The Thai government recently started ironing out the details of what they call the civil-partnership bill, drafted by the Parliament. The bill, according to the Wall Street Journal, will enable gay men and women to enter into a civil partnership.
The bill is expected to extend certain benefits to same-sex couples, such as shared insurance, pension and inheritance. If such a law is passed, Thailand is expected to become the first Southeast Asian nation to extend its marriage benefits to same-sex couples. Many have hailed the movement as Asia’s step towards becoming more accepting of the gay, lesbian, bisexual and transgender community.
Though Thailand’s move toward marriage equality should be commended, the international community must recognize that the East Asian region, as a whole, has a long way to go in creating a more open and accepting environment for LGBT individuals.
To many, Thailand appears to be far more open towards those in the LGBT community. The Tourism Authority of Thailand has dedicated a segment of its website, titled “Go Thai. Be Free” to promote the idea that Thai hospitality also applies to the LGBT community.
On the Tourism Authority website, they explain “Go Thai. Be Free is the slogan that we feel sums in a gay vacation in Thailand.” It appears that the Tourism Authority has only established these statements to encourage tourists from the LGBT community to visit Thailand, which in turn would boost their economy. The new trend is fostering what is dubbed “pink tourism” — and it’s expected to bring in more revenue for the Thai state.
Thus, Thailand’s intentions behind legalizing same-sex marriage are questionable. Conservative ideologies remain at large in the predominantly Buddhist state, despite Buddhist teachings that focus on compassion. Reality shows that the Thai law remains not so liberal, according to the Bangkok Post. Same-sex marriage is yet to be recognized in Thailand, and it was not until 2002 that Thai Ministry of Health declared homosexuality no longer a mental illness disorder. In addition, Thai armed forces banned those of the LGBT community from serving in the military until 2005.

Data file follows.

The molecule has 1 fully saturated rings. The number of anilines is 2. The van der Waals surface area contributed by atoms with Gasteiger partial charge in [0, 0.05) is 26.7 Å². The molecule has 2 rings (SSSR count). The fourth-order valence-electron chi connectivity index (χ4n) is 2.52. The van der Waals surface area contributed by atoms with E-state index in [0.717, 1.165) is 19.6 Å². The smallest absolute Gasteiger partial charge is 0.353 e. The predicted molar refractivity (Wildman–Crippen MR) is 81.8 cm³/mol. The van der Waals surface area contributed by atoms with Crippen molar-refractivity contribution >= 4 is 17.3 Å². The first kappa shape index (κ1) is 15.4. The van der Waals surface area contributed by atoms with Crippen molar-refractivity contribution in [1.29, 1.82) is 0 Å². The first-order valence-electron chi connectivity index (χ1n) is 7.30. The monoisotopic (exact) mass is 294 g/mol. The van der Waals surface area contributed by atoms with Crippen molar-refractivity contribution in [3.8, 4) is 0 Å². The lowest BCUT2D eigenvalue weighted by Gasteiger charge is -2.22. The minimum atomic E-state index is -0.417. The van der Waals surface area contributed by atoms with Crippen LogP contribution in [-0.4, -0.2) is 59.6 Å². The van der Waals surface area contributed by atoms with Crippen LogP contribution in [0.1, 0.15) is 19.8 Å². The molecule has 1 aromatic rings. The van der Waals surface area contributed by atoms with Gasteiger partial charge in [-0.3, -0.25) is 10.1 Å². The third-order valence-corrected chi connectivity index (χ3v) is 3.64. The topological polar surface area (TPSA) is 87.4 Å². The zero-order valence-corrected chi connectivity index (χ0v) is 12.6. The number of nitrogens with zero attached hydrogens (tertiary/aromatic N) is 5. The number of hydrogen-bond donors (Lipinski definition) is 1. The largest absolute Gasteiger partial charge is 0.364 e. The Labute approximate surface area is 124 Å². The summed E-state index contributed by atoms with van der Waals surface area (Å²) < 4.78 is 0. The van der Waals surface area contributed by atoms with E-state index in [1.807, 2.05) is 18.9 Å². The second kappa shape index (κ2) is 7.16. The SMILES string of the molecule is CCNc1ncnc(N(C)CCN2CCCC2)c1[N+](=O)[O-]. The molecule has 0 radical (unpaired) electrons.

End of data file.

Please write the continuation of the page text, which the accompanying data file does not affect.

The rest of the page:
Last year, the Foundation for Sexual Orientation and Gender Identity Rights and Justice interviewed 868 individuals who identified themselves as gay, lesbian or transgender throughout the nation, according to the Bangkok Post. Many of these individuals in the Thai LGBT community still feel alienated from society and discriminated against.
Fifteen percent answered that they were not accepted among their family members. Eight percent were conditionally accepted as part of their family. Nearly 3 percent were kicked out of their family homes, and 1.3 percent were forced to undergo psychological treatments. These statistics are just a snapshot of the realities that Thai men and women face today. It is clear that Thailand’s image of acceptance towards the LGBT community does not accurately demonstrate the prevailing conservative attitudes that still exist within the society.
In addition, the Thai civil-partnership bill is not without its flaws. The law would not permit same-sex couples to adopt or have custody of a child as a couple. So, one partner must file to adopt or have custody for a child instead.
On a broader note, focusing only on the Thai society prevents individuals from assessing the little progress Asia has made as a region. To this day, according to the Economist, Singapore has one of the harshest laws against homosexuality, criminalizing sexual acts between men in private or public.
And though the law itself is not actually enforced, the government has upheld the statute even after gay men challenged its constitutionality in 2007. Conservative sentiments remain prevalent in Malaysia and Indonesia as well. The Malaysian education ministry distributed guidelines to help parents notice homosexuality “symptoms” in their children. Pew Research has also found that 93 percent of Indonesians surveyed believed that LGBT “should not be accepted.”
Despite Thailand’s small steps to making legislation that would provide equal benefits for same-sex couples, its neighboring states continue to demonstrate less than accepting attitude towards homosexuals.
Though the Thai government has made significant progress in bringing forth the civil-partnership bill to the platform, over-glorifying the deed might blur the reality of the treatment of individuals in the Asian region.
Shoko Oda is a junior majoring in East Asian studies and international relations.